- The City of the Dead
The first time I went to visit Dr. Hill at Park View, I brought him a bouquet of flowers. It would be six weeks before the headstone would be in, and the grave was gutted-looking still, like new gardening. It all looked a little vulgar and exposed, and I didn't like to look at it straight—though it was true I'd seen Dr. Hill much more exposed than this. "Don't get used to this," I said, laying the flowers on his grave. Dr. Hill didn't respond, but then he'd never been talkative when I knew him in this life, either. [End Page 49]
In the car, Stephen and Andy were listening to some awful radio, their little heads bobbing up and down like chickens pecking at the ground. After a while I went to sit with them, and we all bobbed together. Nothing happened. I changed the radio to the news, and the boys yelled. There were depressing numbers about Afghanistan. There was classical music.
"Grandma," said Stephen, "why are you making us sit in a cemetery?"
I changed the radio back. It's a nice cemetery, mostly because of the view. The cemetery sits on top of a hill and looks out on a dramatic wash of sea and sky. The cliffs crumble down into the Pacific like they might at the edge of the world—if the world had an edge. And if you're going to sit in a cemetery for most of the day, it's best to sit in one as old as this one. Most of the people here would be dead by now no matter what had happened to them, and that makes the whole project somewhat less depressing.
The boys were getting antsy and mildly violent. They started to kick at my seat, and I told them to quit it. The owlish groundskeeper came by with a rake, and we all waved. She waved back. She'd been apprised of the situation. A woman came with a Christmas wreath, but she wasn't the right woman. A man came and stood in front of a grave with a look of silent fury.
"What is he doing?" said Stephen. Stephen is six and towheaded and has a girlish lisp. Andy is four and floppy-eared and looks strikingly like a mouse. Neither of them will make attractive men, but as boys they are heartbreaking.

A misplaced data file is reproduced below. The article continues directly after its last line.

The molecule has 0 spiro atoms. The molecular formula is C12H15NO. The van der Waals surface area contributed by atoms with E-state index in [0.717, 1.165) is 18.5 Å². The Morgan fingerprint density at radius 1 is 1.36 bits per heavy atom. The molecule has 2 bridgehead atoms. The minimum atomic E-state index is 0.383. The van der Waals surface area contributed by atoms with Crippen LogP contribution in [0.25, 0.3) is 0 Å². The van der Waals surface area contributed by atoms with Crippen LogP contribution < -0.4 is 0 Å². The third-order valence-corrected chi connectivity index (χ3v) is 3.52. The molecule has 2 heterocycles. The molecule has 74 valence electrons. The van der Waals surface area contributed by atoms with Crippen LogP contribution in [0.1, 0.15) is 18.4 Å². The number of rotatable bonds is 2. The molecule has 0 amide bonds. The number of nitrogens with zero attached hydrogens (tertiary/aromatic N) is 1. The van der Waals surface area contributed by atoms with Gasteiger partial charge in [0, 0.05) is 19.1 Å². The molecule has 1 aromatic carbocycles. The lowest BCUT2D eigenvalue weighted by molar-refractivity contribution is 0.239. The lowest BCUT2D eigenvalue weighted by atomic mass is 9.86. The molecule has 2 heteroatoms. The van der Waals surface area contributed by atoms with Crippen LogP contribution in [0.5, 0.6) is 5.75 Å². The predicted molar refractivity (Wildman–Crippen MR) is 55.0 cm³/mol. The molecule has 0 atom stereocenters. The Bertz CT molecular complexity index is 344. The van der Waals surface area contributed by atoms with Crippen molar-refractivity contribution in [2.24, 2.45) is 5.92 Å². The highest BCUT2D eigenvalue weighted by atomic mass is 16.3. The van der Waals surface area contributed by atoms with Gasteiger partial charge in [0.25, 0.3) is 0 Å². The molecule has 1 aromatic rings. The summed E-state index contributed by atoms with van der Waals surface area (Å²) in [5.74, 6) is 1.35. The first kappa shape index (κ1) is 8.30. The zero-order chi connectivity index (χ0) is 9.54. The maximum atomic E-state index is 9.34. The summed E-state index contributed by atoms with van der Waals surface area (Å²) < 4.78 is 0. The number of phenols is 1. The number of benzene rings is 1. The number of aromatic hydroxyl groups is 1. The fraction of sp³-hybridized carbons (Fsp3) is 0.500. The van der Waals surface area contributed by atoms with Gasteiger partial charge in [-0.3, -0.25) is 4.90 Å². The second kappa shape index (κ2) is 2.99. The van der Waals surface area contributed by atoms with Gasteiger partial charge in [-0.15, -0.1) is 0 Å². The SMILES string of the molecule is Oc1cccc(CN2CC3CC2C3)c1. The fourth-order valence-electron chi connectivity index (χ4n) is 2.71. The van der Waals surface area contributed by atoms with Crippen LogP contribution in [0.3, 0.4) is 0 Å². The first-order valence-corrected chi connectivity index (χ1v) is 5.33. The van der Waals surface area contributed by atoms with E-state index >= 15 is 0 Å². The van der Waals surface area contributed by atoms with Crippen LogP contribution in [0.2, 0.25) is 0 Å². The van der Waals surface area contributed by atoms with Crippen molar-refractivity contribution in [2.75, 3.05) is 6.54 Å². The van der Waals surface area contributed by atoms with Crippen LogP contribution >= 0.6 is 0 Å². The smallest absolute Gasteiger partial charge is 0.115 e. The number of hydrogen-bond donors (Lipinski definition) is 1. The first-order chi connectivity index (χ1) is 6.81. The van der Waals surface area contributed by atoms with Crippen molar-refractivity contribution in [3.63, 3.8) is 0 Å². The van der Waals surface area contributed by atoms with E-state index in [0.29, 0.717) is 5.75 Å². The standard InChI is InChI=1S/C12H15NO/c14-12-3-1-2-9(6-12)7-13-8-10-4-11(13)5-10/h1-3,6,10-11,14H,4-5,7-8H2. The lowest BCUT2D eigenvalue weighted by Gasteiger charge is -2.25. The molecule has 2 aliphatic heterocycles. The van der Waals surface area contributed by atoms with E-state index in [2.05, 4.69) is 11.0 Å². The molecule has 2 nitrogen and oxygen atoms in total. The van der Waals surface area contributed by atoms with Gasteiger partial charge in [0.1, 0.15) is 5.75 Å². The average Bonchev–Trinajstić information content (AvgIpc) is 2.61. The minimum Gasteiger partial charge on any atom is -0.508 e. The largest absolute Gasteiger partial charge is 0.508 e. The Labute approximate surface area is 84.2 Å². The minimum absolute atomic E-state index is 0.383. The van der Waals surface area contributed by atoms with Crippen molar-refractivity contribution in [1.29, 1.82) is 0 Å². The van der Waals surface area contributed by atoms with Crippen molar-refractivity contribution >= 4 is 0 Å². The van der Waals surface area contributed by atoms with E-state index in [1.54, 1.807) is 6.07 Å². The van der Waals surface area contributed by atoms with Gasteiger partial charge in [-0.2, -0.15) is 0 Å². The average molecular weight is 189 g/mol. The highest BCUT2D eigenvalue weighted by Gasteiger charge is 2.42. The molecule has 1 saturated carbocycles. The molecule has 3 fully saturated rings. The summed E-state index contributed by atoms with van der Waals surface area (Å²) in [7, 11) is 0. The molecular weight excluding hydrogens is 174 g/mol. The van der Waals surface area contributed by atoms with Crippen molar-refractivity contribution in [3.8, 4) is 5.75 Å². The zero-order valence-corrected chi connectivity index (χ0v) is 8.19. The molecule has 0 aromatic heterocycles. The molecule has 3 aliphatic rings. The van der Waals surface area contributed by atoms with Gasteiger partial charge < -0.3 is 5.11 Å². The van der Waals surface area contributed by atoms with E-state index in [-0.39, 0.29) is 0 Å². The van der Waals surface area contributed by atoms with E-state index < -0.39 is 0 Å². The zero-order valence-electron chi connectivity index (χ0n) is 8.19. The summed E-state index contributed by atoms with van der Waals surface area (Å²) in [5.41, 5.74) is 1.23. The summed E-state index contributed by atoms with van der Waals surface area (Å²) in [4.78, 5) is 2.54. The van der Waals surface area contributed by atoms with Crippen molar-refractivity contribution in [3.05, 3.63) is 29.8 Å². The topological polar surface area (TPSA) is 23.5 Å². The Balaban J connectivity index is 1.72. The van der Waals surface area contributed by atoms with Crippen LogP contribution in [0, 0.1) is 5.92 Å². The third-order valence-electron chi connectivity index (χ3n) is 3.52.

"Visiting his daddy, probably," I said.
"Where's his daddy?" said Stephen.
"It's weird here," said Andy.
"Do you boys want gum?" I said.
They did want gum. I wanted a drink. I never drink my first day on a job, and this felt like a new job, though in a lot of ways it wasn't. I wish I could say I never drank when the boys were with me, but that's not entirely true. I can say, though, that I was always meticulous about the drive. I'd stop drinking a full hour before I had to head down the switchbacks to the other side.
"Grandma," said Andy, "I'm cold." That boy was always cold. I turned on the engine, though there was no way I was wasting an afternoon's worth of gas on a child who refused to wear a sweater.
"All right," I said. "Five minutes."
The light grew thinner, and the wind kicked up. The boys played tic-tac-toe on the window panes. We watched and waited, but no one else came. [End Page 50]
I do eldercare, which makes for problematic job security—each job has its own layoff built in. The details vary, but my time with each client follows the same general arc. At first I sit with them for half-days and set up their movies and drive them out to the same cheap buffet lunches and keep them away from the stove. They eat microwaved mashed potatoes, and I daub seltzer when they dribble. I read them items from the newspaper, usually local bits about rescued animals, or schoolchildren doing volunteer work. When I go to full days, I sit...